“Ring fencing was not what we recommended,” Diamond told the House of Commons Treasury Committee in London. “We think it’s probably north of a billion pounds; does it get to 2 billion pounds? We’re not sure yet.”
John Vickers, 53, chairman of the ICB, recommended in September that banks insulate consumer units from investment banking as part of plans to increase stability in the financial system. The proposals may cost the industry as much 7 billion pounds, the ICB report said, and should be implemented by the government in 2019.
The cost will go on “funding, liquidity charges, capital charges” and is an annual cost, Diamond said. The majority will be paid by Barclays Capital, the bank’s investment banking unit, Diamond said. The London-based bank is Britain’s second largest by assets, with a market value of 20.9 billion pounds.
Santander U.K. Plc Chief Executive Officer Ana Patricia Botin said estimated the cost would be closer to 10 billion pounds than 7 billion pounds in a letter to Parliament earlier this month.
“It’s a substantial drag,” Standard Chartered’s Sands told the committee.
The bank, which depends on Asia for a majority of its profit, faced calls from investors to consider moving after the British government imposed a bank levy last year to raise 2.5 billion pounds from lenders. The levy will cost it about $190 million this year, Sands said. The balance of the $500 million resulted from British “super equivalence,” he said.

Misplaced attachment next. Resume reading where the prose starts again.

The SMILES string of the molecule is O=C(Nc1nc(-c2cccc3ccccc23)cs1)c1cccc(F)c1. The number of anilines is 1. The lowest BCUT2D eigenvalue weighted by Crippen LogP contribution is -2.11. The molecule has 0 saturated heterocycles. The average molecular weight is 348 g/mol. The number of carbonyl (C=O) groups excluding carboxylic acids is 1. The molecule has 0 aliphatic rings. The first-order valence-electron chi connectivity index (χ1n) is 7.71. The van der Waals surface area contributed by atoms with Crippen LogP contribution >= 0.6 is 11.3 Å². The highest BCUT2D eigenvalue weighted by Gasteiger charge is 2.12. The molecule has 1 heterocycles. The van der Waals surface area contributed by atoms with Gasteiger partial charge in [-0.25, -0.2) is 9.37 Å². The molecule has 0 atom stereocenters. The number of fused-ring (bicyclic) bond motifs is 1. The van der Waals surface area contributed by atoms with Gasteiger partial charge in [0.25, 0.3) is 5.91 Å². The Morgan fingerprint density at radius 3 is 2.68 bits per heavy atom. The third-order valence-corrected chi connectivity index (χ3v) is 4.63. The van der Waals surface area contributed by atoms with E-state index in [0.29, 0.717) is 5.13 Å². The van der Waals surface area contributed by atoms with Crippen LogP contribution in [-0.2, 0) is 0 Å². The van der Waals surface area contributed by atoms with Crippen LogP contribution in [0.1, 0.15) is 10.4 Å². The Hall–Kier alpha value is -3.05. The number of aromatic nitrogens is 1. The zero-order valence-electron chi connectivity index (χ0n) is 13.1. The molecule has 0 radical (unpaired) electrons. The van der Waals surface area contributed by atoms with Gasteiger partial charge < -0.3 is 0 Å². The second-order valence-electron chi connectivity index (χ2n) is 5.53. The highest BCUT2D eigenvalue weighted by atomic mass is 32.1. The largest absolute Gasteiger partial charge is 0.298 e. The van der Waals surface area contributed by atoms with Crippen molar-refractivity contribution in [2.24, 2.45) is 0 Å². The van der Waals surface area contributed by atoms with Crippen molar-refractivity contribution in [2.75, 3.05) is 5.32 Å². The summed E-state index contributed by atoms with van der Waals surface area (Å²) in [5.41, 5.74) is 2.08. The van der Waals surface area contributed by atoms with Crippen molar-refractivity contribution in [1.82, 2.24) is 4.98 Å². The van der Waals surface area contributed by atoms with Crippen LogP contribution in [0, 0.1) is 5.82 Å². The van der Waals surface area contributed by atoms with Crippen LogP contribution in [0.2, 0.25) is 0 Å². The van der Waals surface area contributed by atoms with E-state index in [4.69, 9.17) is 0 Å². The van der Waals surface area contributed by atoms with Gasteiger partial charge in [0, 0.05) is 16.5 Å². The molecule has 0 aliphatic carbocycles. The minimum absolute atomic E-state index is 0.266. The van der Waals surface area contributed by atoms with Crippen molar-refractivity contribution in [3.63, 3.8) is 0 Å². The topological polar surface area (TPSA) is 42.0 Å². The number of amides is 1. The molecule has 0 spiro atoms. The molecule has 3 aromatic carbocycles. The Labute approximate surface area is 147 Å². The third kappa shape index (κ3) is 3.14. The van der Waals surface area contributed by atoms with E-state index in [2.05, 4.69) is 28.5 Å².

“Our ability to grow and our ability to compete” will be diminished by new bank regulations, Sands, 49, said. The ICB’s proposals on loss-absorbing capital are “flawed in both maths and logic,” he told the panel of parliamentarians.
Even so, a relocation of headquarters away from London was not inevitable and moving would be a complicated distraction, the CEO said earlier.
HSBC Holdings Plc Finance Director Iain Mackay said on Nov. 9 that the combined cost of the bank levy and the ICB proposals on loss-absorbing bonds would be about $2.5 billion a year, a charge that was “too high” to ignore.
The ICB said in its September final report that banks’ retail units should have a “loss-absorbing capacity” of at least 17 percent to 20 percent.
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